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Opinions on truthiness across languages

Different languages have different opinions about what to treat as “truthy” or “falsy” when using a non-boolean object as an expression inside an if statement.

I looked at Python, Groovy, Javascript and Ruby to compare their differences.

Value Python Groovy Javascript Ruby
null / nil False False False False
Zero (0) False False False True
Empty String (“”) False False False True
Empty list / dict False False True True

My observations and personal opinions on language design:

  • Python treats zero, empty strings and collections all as ‘falsy’. Personally, I find this the most intuitive convention.
    • Treatment of zero and null as falsy has historical precedent, from C.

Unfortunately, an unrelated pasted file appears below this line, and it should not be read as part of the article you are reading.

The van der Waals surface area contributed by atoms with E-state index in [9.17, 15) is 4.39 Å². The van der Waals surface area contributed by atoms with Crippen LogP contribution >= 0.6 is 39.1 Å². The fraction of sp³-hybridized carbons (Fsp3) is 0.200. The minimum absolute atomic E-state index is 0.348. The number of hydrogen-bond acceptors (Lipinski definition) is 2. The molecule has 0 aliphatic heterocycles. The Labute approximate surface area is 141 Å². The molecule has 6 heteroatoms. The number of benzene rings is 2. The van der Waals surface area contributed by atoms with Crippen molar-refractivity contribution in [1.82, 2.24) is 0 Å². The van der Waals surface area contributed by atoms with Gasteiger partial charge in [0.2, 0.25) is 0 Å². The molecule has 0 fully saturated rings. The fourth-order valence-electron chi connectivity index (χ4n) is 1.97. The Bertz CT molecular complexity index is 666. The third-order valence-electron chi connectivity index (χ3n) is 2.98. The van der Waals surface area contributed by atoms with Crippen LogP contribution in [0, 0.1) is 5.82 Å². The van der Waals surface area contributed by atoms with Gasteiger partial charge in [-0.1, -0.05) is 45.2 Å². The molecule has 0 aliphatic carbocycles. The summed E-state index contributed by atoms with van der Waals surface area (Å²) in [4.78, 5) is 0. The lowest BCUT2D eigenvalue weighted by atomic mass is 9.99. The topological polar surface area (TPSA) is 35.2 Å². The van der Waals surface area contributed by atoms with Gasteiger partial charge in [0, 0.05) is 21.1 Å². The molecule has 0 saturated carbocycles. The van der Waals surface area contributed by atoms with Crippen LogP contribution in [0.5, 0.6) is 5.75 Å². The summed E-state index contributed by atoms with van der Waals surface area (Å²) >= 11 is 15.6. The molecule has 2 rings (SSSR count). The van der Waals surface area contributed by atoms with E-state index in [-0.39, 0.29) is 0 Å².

• Treatment of empty strings and collections is a nice convenience, given the number of times I’ve written conditionals like if (foo != null and !foo.empty()). It’s usually the exception that I want to distinguish between null and empty in a conditional. So it’s nice that if (foo) handles the common case, then I can write if (not foo is None) when I really do want to distinguish null.
    • Treatment of empty string as similar to null feels familiar from my Oracle experience.
  • Groovy is inspired by Python and adopts similar conventions for truthiness.
  • Ruby takes a different opinion that all values are truthy except nil (and false, of course). While it’s not my personal preference, it’s defensible and self-consistent.
  • Javascript can reliably be expected to deliver a WTF. Javascript treats zero and empty strings as falsy, but empty collections as truthy.
    To me, it’s hard to understand why strings and collections ought to behave differently; the Python behavior makes much more sense. But wait, it gets even better: check out this link on StackOverflow.
Written on May 14, 2017